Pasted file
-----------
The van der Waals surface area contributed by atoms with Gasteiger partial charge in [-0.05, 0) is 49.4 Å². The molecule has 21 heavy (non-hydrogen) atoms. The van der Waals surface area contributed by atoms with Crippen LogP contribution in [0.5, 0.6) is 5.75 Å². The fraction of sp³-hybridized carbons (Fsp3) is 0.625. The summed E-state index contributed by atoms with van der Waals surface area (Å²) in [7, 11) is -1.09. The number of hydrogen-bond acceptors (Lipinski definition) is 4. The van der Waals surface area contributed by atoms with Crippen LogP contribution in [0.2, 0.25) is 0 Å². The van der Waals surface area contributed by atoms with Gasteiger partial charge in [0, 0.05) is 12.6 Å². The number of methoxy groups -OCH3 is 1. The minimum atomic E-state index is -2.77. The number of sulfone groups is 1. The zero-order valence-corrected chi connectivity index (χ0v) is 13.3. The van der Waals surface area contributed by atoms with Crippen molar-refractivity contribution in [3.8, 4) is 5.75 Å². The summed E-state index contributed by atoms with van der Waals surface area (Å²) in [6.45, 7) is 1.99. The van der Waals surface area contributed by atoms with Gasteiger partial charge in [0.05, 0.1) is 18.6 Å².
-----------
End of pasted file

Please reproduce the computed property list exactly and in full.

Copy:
The van der Waals surface area contributed by atoms with Gasteiger partial charge in [-0.05, 0) is 49.4 Å². The molecule has 21 heavy (non-hydrogen) atoms. The van der Waals surface area contributed by atoms with Crippen LogP contribution in [0.5, 0.6) is 5.75 Å². The fraction of sp³-hybridized carbons (Fsp3) is 0.625. The summed E-state index contributed by atoms with van der Waals surface area (Å²) in [7, 11) is -1.09. The number of hydrogen-bond acceptors (Lipinski definition) is 4. The van der Waals surface area contributed by atoms with Crippen LogP contribution in [0.2, 0.25) is 0 Å². The van der Waals surface area contributed by atoms with Gasteiger partial charge in [0, 0.05) is 12.6 Å². The number of methoxy groups -OCH3 is 1. The minimum atomic E-state index is -2.77. The number of sulfone groups is 1. The zero-order valence-corrected chi connectivity index (χ0v) is 13.3. The van der Waals surface area contributed by atoms with Crippen molar-refractivity contribution in [3.8, 4) is 5.75 Å². The summed E-state index contributed by atoms with van der Waals surface area (Å²) in [6.45, 7) is 1.99. The van der Waals surface area contributed by atoms with Gasteiger partial charge in [0.05, 0.1) is 18.6 Å².